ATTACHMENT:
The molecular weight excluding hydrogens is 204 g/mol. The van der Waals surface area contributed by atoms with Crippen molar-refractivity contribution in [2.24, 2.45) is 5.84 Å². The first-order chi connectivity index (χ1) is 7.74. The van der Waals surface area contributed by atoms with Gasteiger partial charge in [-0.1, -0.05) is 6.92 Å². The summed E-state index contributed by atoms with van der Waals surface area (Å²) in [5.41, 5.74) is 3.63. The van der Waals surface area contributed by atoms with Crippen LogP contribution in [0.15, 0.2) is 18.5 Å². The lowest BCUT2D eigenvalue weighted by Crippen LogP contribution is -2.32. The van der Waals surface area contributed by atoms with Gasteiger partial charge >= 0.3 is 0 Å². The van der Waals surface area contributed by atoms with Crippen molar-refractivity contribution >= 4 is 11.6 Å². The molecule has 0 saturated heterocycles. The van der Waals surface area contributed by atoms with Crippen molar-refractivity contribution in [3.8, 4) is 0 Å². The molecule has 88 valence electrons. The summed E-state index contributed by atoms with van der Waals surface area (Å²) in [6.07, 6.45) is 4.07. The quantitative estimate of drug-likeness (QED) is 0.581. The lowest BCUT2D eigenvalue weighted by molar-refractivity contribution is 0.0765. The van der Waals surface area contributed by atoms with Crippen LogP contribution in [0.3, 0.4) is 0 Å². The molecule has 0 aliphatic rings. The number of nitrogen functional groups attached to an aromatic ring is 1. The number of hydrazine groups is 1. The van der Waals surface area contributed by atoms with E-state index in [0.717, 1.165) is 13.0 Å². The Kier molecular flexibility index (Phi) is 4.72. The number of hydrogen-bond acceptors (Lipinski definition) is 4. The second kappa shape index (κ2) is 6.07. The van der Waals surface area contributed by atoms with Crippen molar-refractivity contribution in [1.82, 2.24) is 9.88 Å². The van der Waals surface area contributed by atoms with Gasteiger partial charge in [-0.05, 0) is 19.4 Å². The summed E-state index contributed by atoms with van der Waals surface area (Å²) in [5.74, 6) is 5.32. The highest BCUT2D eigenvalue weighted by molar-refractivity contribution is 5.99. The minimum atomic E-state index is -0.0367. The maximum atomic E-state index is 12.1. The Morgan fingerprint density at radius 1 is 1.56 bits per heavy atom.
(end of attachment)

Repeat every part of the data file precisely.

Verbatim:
The molecular weight excluding hydrogens is 204 g/mol. The van der Waals surface area contributed by atoms with Crippen molar-refractivity contribution in [2.24, 2.45) is 5.84 Å². The first-order chi connectivity index (χ1) is 7.74. The van der Waals surface area contributed by atoms with Gasteiger partial charge in [-0.1, -0.05) is 6.92 Å². The summed E-state index contributed by atoms with van der Waals surface area (Å²) in [5.41, 5.74) is 3.63. The van der Waals surface area contributed by atoms with Crippen LogP contribution in [0.15, 0.2) is 18.5 Å². The lowest BCUT2D eigenvalue weighted by Crippen LogP contribution is -2.32. The van der Waals surface area contributed by atoms with Gasteiger partial charge >= 0.3 is 0 Å². The van der Waals surface area contributed by atoms with Crippen molar-refractivity contribution >= 4 is 11.6 Å². The molecule has 0 saturated heterocycles. The van der Waals surface area contributed by atoms with Crippen molar-refractivity contribution in [3.8, 4) is 0 Å². The molecule has 88 valence electrons. The summed E-state index contributed by atoms with van der Waals surface area (Å²) in [6.07, 6.45) is 4.07. The quantitative estimate of drug-likeness (QED) is 0.581. The lowest BCUT2D eigenvalue weighted by molar-refractivity contribution is 0.0765. The van der Waals surface area contributed by atoms with Crippen LogP contribution in [0.3, 0.4) is 0 Å². The molecule has 0 aliphatic rings. The number of nitrogen functional groups attached to an aromatic ring is 1. The number of hydrazine groups is 1. The van der Waals surface area contributed by atoms with E-state index in [0.717, 1.165) is 13.0 Å². The Kier molecular flexibility index (Phi) is 4.72. The number of hydrogen-bond acceptors (Lipinski definition) is 4. The second kappa shape index (κ2) is 6.07. The van der Waals surface area contributed by atoms with Crippen molar-refractivity contribution in [1.82, 2.24) is 9.88 Å². The van der Waals surface area contributed by atoms with Gasteiger partial charge in [-0.05, 0) is 19.4 Å². The summed E-state index contributed by atoms with van der Waals surface area (Å²) in [5.74, 6) is 5.32. The highest BCUT2D eigenvalue weighted by molar-refractivity contribution is 5.99. The minimum atomic E-state index is -0.0367. The maximum atomic E-state index is 12.1. The Morgan fingerprint density at radius 1 is 1.56 bits per heavy atom.